In unvanquishable number,
Shake your chains to earth like dew
Which in sleep had fallen on you-
Ye are many – they are few.”

“Albion”- where, when and what is it?

Plate 4 of 'Visions of the Daughters of Albion' c.1795 by William Blake 1757-1827
Plate 4 of ‘Visions of the Daughters of Albion’ c.1795 William Blake 1757-1827 Purchased with the assistance of a special grant from the National Gallery and donations from the Art Fund, Lord Duveen and others, and presented through the the Art Fund 1919

“All the nightmares came this year/ And it looks as though they’re staying here.”

I have been blogging about the idea Albion for some weeks.  Where can it be found; what does it look like? When will we arrive there?

Albion is a three part concept, derived from the work of poets, painters, visionaries and radicals.  Albion is:

  • a place- Albion is a landscape; it is an ancient land, made by nature and by generations of it s occupants.  It is the white cliffs; it is the chalk figures of Cerne Abbas and Wilmington.  It is an environment and an expression of culture- high hedgerows and deep-worn lanes; clumps of trees on barrows high on hill tops. Albion is not the same as Britain, though.  It may share its island boundaries but it is a new land without labels.
  • a story- Albion is myth that is the subject of stories and of poems.  It is how we imagine ourselves and the story we tell ourselves about our past and our possible futures.  It is a giant, it is a nation, it is a dream.  As it is a story that we tell ourselves, it is a story that we can choose.  The story of Britain is a familiar one- it is an nation alone in adversity, it is the underdog bravely struggling- it is Dunkirk, it is the Battle of Britain, it is the first day of the Somme.  It is bravery against the odds, it’s all about keeping your head when all around are losing theirs- etc.  The myth of Albion need not be identical; we might instead choose different struggles to commemorate- Peterloo, the battle of the Beanfield, the battle of Orgreave, for example- if we are creating a new nation we get to tell its founding stories.  We get to choose our heroes too- perhaps Arthur returning from his centuries’ sleep instead of Churchill and Kitchener?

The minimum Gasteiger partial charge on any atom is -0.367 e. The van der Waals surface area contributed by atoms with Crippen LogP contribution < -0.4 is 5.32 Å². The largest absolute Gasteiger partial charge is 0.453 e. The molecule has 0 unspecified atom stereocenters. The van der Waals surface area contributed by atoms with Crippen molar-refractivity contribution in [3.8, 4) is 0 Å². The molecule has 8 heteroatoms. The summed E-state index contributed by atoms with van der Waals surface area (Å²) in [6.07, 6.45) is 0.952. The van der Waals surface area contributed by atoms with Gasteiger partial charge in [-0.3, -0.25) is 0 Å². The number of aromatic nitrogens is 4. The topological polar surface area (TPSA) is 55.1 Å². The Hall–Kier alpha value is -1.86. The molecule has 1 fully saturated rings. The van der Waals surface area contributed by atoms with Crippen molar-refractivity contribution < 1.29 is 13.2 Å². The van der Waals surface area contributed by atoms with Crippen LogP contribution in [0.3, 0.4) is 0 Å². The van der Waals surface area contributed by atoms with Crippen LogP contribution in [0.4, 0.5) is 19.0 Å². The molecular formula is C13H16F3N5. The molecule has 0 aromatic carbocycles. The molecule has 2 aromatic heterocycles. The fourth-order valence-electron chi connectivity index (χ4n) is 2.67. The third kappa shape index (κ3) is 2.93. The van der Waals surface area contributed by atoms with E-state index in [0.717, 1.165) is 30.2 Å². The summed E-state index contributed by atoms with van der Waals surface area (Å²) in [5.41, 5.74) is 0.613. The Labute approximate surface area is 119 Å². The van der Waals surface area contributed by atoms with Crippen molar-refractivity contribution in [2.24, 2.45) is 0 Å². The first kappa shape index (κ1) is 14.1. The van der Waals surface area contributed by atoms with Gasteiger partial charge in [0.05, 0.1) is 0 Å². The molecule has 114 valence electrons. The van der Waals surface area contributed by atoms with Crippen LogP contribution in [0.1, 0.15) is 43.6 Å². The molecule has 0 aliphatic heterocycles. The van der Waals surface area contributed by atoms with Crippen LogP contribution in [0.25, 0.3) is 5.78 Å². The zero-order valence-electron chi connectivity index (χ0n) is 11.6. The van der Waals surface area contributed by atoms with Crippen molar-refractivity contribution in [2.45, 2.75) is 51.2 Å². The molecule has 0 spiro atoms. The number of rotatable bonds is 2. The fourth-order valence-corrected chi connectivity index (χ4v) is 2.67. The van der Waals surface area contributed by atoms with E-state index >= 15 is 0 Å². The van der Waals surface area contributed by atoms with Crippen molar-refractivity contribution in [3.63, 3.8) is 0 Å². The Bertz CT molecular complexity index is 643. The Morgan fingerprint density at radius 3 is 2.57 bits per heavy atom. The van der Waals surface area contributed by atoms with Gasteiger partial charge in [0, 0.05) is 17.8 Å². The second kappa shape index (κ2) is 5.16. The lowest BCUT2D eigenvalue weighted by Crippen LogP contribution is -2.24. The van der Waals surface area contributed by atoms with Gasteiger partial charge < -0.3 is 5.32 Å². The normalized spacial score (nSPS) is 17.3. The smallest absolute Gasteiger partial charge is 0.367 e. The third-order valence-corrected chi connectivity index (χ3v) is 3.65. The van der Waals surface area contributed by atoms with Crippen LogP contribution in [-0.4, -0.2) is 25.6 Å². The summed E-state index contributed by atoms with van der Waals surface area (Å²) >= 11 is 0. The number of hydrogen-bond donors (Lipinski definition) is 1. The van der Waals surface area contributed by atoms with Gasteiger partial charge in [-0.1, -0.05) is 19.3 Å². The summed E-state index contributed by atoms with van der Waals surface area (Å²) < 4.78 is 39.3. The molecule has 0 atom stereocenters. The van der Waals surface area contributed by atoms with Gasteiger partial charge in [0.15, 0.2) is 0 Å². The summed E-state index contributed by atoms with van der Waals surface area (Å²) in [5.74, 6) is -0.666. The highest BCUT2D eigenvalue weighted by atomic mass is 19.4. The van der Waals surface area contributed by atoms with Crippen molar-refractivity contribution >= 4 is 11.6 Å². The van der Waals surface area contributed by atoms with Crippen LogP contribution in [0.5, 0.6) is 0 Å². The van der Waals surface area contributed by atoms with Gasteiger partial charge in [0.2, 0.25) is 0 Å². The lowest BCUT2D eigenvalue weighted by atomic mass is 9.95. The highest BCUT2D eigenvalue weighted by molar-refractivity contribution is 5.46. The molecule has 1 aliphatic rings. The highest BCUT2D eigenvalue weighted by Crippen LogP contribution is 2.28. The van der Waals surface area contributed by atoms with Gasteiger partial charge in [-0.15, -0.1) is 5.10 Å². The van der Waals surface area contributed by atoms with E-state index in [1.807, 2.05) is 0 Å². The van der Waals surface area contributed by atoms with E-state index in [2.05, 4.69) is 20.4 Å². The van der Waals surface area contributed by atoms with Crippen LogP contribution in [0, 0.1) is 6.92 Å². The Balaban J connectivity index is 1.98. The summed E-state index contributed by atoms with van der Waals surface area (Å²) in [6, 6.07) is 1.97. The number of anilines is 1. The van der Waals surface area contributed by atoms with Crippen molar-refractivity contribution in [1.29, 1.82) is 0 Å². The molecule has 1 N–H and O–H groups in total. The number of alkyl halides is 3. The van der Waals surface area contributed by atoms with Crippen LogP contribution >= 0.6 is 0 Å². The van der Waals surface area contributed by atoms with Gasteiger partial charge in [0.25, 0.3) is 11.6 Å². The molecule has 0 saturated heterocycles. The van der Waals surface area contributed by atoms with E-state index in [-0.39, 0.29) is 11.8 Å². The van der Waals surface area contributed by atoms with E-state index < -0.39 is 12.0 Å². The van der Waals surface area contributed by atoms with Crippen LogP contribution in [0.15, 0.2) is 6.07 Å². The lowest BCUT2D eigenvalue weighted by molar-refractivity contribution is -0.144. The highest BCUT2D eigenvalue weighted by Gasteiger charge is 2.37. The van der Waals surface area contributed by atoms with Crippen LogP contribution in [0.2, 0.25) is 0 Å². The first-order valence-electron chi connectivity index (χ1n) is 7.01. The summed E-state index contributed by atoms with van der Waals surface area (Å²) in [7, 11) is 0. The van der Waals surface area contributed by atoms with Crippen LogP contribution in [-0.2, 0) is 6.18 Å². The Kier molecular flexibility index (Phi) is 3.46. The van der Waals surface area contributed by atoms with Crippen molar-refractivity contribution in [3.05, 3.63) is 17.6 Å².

• a dream- Albion is a better land than Britain; it is a fairer society than that in which we live.  It is something we can aspire to and aim for, something to build.  It is a concept; it is a dream yet to be dreamed.  Albion is a blueprint for another way of life that has yet to be made, yet to be lived.

Albion can only be when we want it to be.  Some have already worked to create it; some are working now.  Has the time come to awake and arise?  Without the striving and the struggle, nothing will be achieved and nothing made.  Let’s not forget William Blake’s (edited) words on this subject:

“And did those feet in ancient time,
Walk upon England’s mountains green:

On England’s pleasant pastures seen!

And was Jerusalem builded here,
Among these dark Satanic Mills?

I will not cease from Mental Fight,
Nor shall my Sword sleep in my hand:
Till we have built Jerusalem,
In England’s green & pleasant Land.”



Me, David and Bill


In a recent post I quoted a very early song by David Bowie in the context of a discussion of the free festivals movement and the idea of the Albion Free State- a state with a state, a community of people living according to different rules to those of mainstream society.